Fanshawe wins annual TD Environmental Design Competition

Header image for the article Fanshawe wins annual TD Environmental Design Competition Credit: COURTESY OF WILLIAM POL
Second-year Honours Bachelor of Environmental Design and Planning student Sarah Ashman, won first place in the Landscape Design category for her plan for Reginald Cooper Square.

In a competition alongside their peers from Aeres University in the Netherlands, six groups of Fanshawe students competed in the annual TD Environmental Design Competition.

The online event, presented by TD Bank Group, took place on March 26 and challenged the teams to create urban designs that reflect “Growing Green Cities” with food production, healthiness and renewable energy production.

Fanshawe Professor William Pol of the GIS and Urban Planning program coordinated the competition and shared in the excitement with attendees of the event.

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“The students are assigned the project in class and the professors work with them to respond to the problem. That’s on the landscape side, they work through it in the classroom. For the urban design side, we take the students out of the classroom for a week, and they do a charette. It’s a bit of a different process on the urban design versus the landscape side.”

Fanshawe’s entries are developed by students from the GIS and Urban Planning in addition to the Honours Bachelor of Environmental Design and Planning programs. With a focus on the theme of sustainable redevelopment, Reginald Cooper Square, located behind London’s City Hall, and the seven-hectare footprint of the former cereal factory at 100 Kellogg Lane were the student’s centres of attention.

In judging the competition, Pol noted what students need to emphasize to stand out with their completed entry.

“There’s three parts that the judges are asked to look at. One is the inspirational piece; does the design inspire you to build this project or create this project? Secondly, does it meet the Growing Green City’s objectives? Are there parts of the design that add greenery? Are there parts of the design that perhaps feed the community? And the third, does the design fit into the context of the site? Does it make sense relative to surrounding land uses surrounding buildings? Does it connect to the surrounding area with sidewalks, bike paths, and public transit?”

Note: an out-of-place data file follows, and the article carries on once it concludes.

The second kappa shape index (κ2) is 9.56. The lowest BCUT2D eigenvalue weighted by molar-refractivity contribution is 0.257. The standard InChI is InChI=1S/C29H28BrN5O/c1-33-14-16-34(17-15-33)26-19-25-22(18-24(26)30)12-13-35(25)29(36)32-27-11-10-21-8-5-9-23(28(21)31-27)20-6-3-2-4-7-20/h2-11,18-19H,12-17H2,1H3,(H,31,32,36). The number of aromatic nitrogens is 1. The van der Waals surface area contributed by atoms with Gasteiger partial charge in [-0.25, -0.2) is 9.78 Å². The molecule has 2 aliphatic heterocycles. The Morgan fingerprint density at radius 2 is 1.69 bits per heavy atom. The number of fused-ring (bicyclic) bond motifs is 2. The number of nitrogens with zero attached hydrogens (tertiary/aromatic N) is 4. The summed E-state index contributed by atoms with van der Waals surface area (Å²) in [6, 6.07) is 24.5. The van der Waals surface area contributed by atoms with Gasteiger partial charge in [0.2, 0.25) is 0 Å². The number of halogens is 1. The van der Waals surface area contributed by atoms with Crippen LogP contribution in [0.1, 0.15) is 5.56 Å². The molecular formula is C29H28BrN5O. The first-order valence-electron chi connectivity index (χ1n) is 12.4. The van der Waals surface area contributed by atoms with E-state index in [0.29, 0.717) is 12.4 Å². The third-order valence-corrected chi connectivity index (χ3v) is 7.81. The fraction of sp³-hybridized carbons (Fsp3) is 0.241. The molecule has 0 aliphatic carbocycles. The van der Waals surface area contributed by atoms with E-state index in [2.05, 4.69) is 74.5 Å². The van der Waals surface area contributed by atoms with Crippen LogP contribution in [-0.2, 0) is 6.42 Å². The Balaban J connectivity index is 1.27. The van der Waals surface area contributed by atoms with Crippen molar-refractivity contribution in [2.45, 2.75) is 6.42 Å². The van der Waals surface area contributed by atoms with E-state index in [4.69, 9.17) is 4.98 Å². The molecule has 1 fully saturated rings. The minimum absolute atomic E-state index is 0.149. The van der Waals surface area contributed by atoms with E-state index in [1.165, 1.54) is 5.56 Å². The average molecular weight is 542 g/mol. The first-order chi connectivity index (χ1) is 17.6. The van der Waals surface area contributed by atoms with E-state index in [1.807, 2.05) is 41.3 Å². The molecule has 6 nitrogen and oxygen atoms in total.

Second-year Honours Bachelor of Environmental Design and Planning student Sarah Ashman, won first place in the Landscape Design category for her plan for Reginald Cooper Square.

“This was my first time presenting my work outside of the classroom and while it was certainly nerve-wracking, it was an amazing experience,” she said. “It’s important that we explore Growing Green Cities because our generation is at the forefront of the climate change crisis. As planners, designers and analysts, we will be responsible for how our cities grow and adapt to these changes.”

In response to Fanshawe’s winning entry, Pol congratulated the design Ashman created for the competition.

“She had a very good response to the contest,” said Pol. “This particular Reg Cooper Square is sort of a very unfriendly, uninviting space behind City Hall. With her design, she really transformed the space by adding more activities, making it pedestrian and more people friendly, and transforming it from a sort of dead, uninviting space to a vibrant people square. Opening up the buildings onto the square, creating seating areas, creating green space that invite people to stay for a much longer time as opposed to what the space looks like now.”

Winners of first place in the Urban Design category for Connect Green included Alex Robinson, Danieli Sikelero Elsenbruch, Duc Nguyen, Jeongsuk Jang and Patricia Dunajski from the GIS and Urban Planning program.

“Their emphasis is focused on renewable energy greening up Kellogg Lane because it was a former industrial site,” said Pol. “So they’re really emphasizing landscaping, adding trees, opening up the paved area to more grass. That was the one element, and the second element is with respect to connecting Kellogg Lane to the surrounding area. It’s not sort of accessible to the wider community. So, Connect Green was really trying to emphasize the bus transit that’s along Dundas Street. That was an opportunity they saw. It also added a lot more pedestrian friendly and cycling friendly features to the site to connect it to the rest of London.”

Hinting at the excitement for future TD Environment Design competitions, Pol noted there is an excellent opportunity for students across the campus to complete their SILEx (Signature Innovative Learning Experience). Students will then take their ideas and concepts learned in the classroom, and then apply them to real life situations.

“We look forward to students from across campus participating in next year’s project.”